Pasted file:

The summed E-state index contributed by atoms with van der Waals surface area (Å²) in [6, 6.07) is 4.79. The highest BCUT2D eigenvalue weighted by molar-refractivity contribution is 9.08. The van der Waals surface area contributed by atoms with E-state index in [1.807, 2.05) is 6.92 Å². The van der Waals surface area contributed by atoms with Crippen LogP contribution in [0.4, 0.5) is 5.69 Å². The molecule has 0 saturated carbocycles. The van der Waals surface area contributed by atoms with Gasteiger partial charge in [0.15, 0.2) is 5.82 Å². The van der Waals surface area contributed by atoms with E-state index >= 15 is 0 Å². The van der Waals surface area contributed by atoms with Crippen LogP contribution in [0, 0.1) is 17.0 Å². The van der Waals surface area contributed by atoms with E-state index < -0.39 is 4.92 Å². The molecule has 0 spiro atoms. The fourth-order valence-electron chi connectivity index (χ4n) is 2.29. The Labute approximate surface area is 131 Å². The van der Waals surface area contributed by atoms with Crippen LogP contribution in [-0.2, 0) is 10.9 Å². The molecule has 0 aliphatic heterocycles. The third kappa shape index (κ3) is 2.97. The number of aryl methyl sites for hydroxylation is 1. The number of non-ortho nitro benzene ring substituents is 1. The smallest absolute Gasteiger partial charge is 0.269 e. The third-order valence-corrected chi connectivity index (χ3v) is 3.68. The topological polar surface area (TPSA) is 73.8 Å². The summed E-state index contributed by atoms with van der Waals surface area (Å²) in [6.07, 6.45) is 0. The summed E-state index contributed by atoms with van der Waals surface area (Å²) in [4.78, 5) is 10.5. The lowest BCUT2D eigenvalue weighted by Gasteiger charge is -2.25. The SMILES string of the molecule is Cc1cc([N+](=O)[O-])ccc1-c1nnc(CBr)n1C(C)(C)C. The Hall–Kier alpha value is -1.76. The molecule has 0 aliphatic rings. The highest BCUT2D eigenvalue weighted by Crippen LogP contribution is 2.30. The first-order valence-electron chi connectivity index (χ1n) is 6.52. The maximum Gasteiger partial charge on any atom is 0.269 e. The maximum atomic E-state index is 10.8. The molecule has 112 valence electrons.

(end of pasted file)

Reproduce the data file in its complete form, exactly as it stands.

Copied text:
The summed E-state index contributed by atoms with van der Waals surface area (Å²) in [6, 6.07) is 4.79. The highest BCUT2D eigenvalue weighted by molar-refractivity contribution is 9.08. The van der Waals surface area contributed by atoms with E-state index in [1.807, 2.05) is 6.92 Å². The van der Waals surface area contributed by atoms with Crippen LogP contribution in [0.4, 0.5) is 5.69 Å². The molecule has 0 saturated carbocycles. The van der Waals surface area contributed by atoms with Gasteiger partial charge in [0.15, 0.2) is 5.82 Å². The van der Waals surface area contributed by atoms with E-state index >= 15 is 0 Å². The van der Waals surface area contributed by atoms with Crippen LogP contribution in [0, 0.1) is 17.0 Å². The van der Waals surface area contributed by atoms with E-state index < -0.39 is 4.92 Å². The molecule has 0 spiro atoms. The fourth-order valence-electron chi connectivity index (χ4n) is 2.29. The Labute approximate surface area is 131 Å². The van der Waals surface area contributed by atoms with Crippen LogP contribution in [-0.2, 0) is 10.9 Å². The molecule has 0 aliphatic heterocycles. The third kappa shape index (κ3) is 2.97. The number of aryl methyl sites for hydroxylation is 1. The number of non-ortho nitro benzene ring substituents is 1. The smallest absolute Gasteiger partial charge is 0.269 e. The third-order valence-corrected chi connectivity index (χ3v) is 3.68. The topological polar surface area (TPSA) is 73.8 Å². The summed E-state index contributed by atoms with van der Waals surface area (Å²) in [6.07, 6.45) is 0. The summed E-state index contributed by atoms with van der Waals surface area (Å²) in [4.78, 5) is 10.5. The lowest BCUT2D eigenvalue weighted by Gasteiger charge is -2.25. The SMILES string of the molecule is Cc1cc([N+](=O)[O-])ccc1-c1nnc(CBr)n1C(C)(C)C. The Hall–Kier alpha value is -1.76. The molecule has 0 aliphatic rings. The highest BCUT2D eigenvalue weighted by Crippen LogP contribution is 2.30. The first-order valence-electron chi connectivity index (χ1n) is 6.52. The maximum Gasteiger partial charge on any atom is 0.269 e. The maximum atomic E-state index is 10.8. The molecule has 112 valence electrons.